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Caution around these bond market moves has been keeping equities on the back foot in the US and Europe. With so many reasons floated for the volatility, investors are uncertain of how this will impact global markets as a whole.
Depressed yields in bonds have been a key driver of the selling in bunds and traders have been seeing them as increasingly unattractive. Bill Gross was quoted as saying bunds are the short of a lifetime around mid-April and, judging by the price action we are seeing at the moment, he wasn’t too far off.
The recent rebound in oil has also been dubbed a potential driver of the bond sell-off due to its implications on inflation. Oil rallied after OPEC raised its demand forecast for 2015 and there was tension near the Saudi border. Whether some of these headlines can translate to a shift in the underlying fundamentals remains to be seen but optimism is certainly growing.
ASX 200 cheers ‘The Budget’
Chinese equities are experiencing a bit of consolidation ahead of a raft of economic releases later in the day. Data, including April retail sales and industrial production, is expected to pick up moderately and show a positive start to Q2. Japan delivered another solid current account reading with clear evidence the weaker yen is having a positive impact. The surplus widened to its highest since 2008 and this has helped support the Nikkei today.
The post-budget response has been positive for the ASX 200 with analysts deeming the results fairly market friendly. Consumer-related stocks have been the clear winners with good gains for the consumer staples and discretionary sectors. We had seen the market rally into the budget yesterday and there was always the risk we’d be sold off after the fact. However, investors are undeterred and more than happy to capitalise on the recent weakness.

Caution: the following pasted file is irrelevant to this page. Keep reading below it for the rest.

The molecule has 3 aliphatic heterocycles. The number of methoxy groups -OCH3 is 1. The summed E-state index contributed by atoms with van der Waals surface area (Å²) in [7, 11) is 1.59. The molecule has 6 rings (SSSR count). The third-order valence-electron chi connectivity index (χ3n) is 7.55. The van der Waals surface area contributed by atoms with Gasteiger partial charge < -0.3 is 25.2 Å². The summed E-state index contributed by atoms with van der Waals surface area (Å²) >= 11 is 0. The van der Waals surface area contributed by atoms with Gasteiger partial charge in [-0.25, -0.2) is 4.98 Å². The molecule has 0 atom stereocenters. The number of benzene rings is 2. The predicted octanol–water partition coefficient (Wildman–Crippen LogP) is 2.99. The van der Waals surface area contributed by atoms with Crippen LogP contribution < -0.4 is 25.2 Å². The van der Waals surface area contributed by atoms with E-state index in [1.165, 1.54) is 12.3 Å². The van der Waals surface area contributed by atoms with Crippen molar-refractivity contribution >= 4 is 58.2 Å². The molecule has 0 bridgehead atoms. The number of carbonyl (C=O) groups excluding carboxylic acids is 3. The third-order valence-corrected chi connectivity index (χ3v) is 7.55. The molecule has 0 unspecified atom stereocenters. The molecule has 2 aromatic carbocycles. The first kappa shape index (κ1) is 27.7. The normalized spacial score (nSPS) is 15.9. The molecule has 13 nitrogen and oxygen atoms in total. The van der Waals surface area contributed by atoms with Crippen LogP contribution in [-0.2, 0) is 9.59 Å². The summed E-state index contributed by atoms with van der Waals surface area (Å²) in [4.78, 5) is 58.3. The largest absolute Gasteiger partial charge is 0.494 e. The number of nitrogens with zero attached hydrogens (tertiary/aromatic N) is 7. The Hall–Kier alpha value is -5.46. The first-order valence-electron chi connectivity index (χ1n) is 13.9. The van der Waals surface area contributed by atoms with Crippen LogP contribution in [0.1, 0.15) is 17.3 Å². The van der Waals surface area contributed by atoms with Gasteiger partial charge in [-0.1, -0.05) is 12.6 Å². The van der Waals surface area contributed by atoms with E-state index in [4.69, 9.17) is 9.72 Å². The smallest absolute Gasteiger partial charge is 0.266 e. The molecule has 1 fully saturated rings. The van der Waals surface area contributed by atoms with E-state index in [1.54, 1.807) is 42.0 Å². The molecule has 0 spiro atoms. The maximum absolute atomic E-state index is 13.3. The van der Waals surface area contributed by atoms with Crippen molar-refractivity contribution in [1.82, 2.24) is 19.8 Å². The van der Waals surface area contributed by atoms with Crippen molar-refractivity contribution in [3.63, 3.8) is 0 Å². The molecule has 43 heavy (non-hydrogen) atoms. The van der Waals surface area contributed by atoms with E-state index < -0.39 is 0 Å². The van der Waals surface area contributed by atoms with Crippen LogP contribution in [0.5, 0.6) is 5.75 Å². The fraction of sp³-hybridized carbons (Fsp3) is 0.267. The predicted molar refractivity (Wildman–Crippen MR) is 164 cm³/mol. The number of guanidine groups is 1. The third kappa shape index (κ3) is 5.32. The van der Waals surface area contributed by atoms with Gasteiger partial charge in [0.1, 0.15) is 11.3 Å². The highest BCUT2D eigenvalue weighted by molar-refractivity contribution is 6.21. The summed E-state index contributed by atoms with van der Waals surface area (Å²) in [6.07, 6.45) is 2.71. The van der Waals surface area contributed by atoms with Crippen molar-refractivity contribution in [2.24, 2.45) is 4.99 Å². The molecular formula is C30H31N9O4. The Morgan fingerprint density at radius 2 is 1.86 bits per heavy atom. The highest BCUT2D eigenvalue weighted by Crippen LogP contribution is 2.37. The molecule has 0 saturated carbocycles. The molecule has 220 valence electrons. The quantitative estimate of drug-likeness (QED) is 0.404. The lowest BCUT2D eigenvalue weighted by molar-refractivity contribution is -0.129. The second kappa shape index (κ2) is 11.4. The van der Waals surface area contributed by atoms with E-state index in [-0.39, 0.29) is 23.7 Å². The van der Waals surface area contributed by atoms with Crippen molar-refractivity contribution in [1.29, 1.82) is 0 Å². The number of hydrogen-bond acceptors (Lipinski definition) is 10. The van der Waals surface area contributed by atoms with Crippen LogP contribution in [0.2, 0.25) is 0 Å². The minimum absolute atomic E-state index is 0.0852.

Household goods, electronics and home improvement businesses are drawing some interest as the government hopes to trigger spending through deductions for small businesses. Wesfarmers, Woolworths, Harvey Norman and JB Hi-fi are all among the leaders. Outside of consumer stocks, the energy space has come back to life with the bounce in oil driving sentiment.
A concern going forward will be the AUD, which actually strengthened on the back of the budget. Ratings agencies said the new forecasts don’t threaten the AAA rating and this has seen AUD/USD knock on the $0.8000 barrier.
The implications on the RBA and monetary policy are still unclear to an extent but it seems analysts are satisfied because the government has not necessarily attempted to offset lower receipts by slashing spending. For now, though, it’s anticipated the budget will have limited impact on the RBA.
Europe set to rebound
Ahead of European trade we are calling the major bourses firmer with a raft of releases on the calendar. French and German GDP readings will set the tone while a German 10-year bond auction will also deserve some attention following the recent volatility we’ve been seeing.
One of the factors supporting the euro yesterday was the ECB’s decision to again raise the ELA ceiling to Greek banks to €80 billion. Liquidity is definitely a big issue and unless we see stability in Greece European equities will always be vulnerable to a sell-off. There will be plenty of questions around how much longer the euro can hold on.
In the UK we have BoE Governor Mark Carney speaking along with the inflation report. These events present volatility risk for the sterling and it’ll be interesting to see how much further the currency can run.
April retail sales will be the main release in US trade. Ever since Janet Yellen commented on frothy valuations in equity markets, things have not been the same. The Fed is clearly trying to prepare the market for lift-off and prevent too big an adverse reaction in response.